TALLAHASSEE, Fla. -- Rising global temperatures may skew gender imbalance among the marine turtle population, according to new Florida State University research.
Florida State University Assistant Professor of Oceanography Mariana Fuentes and a team of Brazilian researchers have been examining Brazilian loggerhead turtles to see how rising temperatures affect that species.
The sex of marine hatchlings is influenced by incubating temperatures, and warmer temperatures produce a higher number of female hatchlings.
Researchers believe projected increases in temperature will cause a gender imbalance in marine turtle populations and are trying to identify best practices to protect the species.
"We're concerned we're going to have a feminization of marine turtles," Fuentes said. "This study came from the need to understand the current sex ratio being produced at loggerhead nesting grounds to establish baseline parameters as climate change progresses and to identify beaches that produce a higher proportion of males."
Fuentes and her team were specifically trying to identify beaches that produce higher numbers of male turtles, so they could get a broader view of areas where imbalances were already occurring.
In northern Brazil, an exceptionally strong female bias -- 94 percent -- was observed in all nesting areas used by loggerhead turtles. But, scientists were also able to identify nesting beaches in southern Brazil that were producing a higher proportion of male hatchlings -- 47 percent -- which is essential to sustain the population.
"It's worrying that you could have an extreme skew in gender one way," Fuentes said. "Any changes in population structure can have real repercussions."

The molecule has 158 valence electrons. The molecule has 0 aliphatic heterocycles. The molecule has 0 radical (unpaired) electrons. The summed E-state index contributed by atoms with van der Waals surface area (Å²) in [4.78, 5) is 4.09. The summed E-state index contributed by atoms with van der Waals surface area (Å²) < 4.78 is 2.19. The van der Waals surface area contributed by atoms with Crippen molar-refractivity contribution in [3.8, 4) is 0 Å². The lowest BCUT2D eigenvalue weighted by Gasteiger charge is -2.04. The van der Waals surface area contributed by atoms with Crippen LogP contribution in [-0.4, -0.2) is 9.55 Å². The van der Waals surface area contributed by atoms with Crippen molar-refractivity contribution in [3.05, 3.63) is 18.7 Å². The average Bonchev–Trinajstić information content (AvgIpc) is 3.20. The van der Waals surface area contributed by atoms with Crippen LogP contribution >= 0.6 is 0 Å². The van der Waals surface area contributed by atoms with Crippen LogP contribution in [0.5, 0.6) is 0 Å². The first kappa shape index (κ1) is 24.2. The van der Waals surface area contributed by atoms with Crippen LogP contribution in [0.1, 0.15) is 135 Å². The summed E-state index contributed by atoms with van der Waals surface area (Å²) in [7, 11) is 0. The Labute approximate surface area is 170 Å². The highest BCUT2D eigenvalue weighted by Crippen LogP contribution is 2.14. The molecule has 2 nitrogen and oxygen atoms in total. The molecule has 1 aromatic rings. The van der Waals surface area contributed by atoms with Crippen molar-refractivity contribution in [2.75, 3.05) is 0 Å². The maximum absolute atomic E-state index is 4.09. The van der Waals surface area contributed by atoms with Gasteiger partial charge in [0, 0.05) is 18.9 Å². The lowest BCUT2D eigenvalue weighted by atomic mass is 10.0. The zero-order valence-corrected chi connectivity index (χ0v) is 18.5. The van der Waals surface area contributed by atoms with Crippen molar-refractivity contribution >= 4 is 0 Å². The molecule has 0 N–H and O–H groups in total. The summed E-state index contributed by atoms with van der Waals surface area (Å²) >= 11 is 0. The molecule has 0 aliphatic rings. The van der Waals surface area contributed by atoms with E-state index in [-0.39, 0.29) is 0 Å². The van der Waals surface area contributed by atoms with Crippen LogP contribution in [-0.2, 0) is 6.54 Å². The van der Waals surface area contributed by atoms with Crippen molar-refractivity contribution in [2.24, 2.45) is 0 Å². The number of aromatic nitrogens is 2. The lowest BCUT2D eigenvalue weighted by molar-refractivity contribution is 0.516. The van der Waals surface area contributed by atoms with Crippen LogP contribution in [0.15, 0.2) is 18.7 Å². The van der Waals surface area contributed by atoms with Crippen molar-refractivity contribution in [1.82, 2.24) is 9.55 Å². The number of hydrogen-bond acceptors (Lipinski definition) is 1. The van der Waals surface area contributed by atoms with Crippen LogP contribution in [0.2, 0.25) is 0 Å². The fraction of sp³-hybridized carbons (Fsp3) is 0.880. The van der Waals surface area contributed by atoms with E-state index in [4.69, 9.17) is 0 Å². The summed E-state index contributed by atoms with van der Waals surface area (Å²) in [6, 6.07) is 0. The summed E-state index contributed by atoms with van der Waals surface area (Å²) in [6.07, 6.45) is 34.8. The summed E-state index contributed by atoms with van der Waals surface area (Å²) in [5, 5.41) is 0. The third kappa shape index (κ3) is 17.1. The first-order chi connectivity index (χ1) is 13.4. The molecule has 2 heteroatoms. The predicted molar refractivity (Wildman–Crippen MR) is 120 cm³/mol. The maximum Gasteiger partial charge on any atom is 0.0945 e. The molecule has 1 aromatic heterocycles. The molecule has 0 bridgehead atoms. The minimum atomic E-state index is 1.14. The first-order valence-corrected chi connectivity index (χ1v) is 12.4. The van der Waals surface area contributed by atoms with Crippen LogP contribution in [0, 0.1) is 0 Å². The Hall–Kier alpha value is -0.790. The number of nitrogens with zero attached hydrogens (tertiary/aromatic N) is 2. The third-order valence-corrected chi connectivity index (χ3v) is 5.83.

The research is published in the Journal of Experimental Marine Biology and Ecology.
The sex of marine turtle hatchlings is influenced by temperature, with optimal hatching temperatures falling between 75.2 degrees Fahrenheit to 93.2 degrees Fahrenheit. But, temperatures below 85.1 degrees tend to yield more male turtles and temperatures above that mark typically yield more female turtles.
Scientists examined 25 years' worth of data for 21 nesting beaches throughout coastal Brazil, about 373 miles worth of nesting areas, making it the most comprehensive of its kind.
Though Fuentes and her team focused on Brazil, the results are applicable to other regions because all turtles have temperature-dependent sex determination. Fuentes plans to expand the research into Florida in the coming year by examining the gender structure of loggerhead turtles in the Panhandle.
She will also be working with conservationists and government officials in Brazil to develop strategies to protect the population and ensure that the imbalance does not negatively affect the species.
The work was funded by the Brazilian government.
Other institutions involved in the research are Fundação Pró Tamar in Brazil, the North Carolina Wildlife Resource Commission and Centro Tamar in Brazil.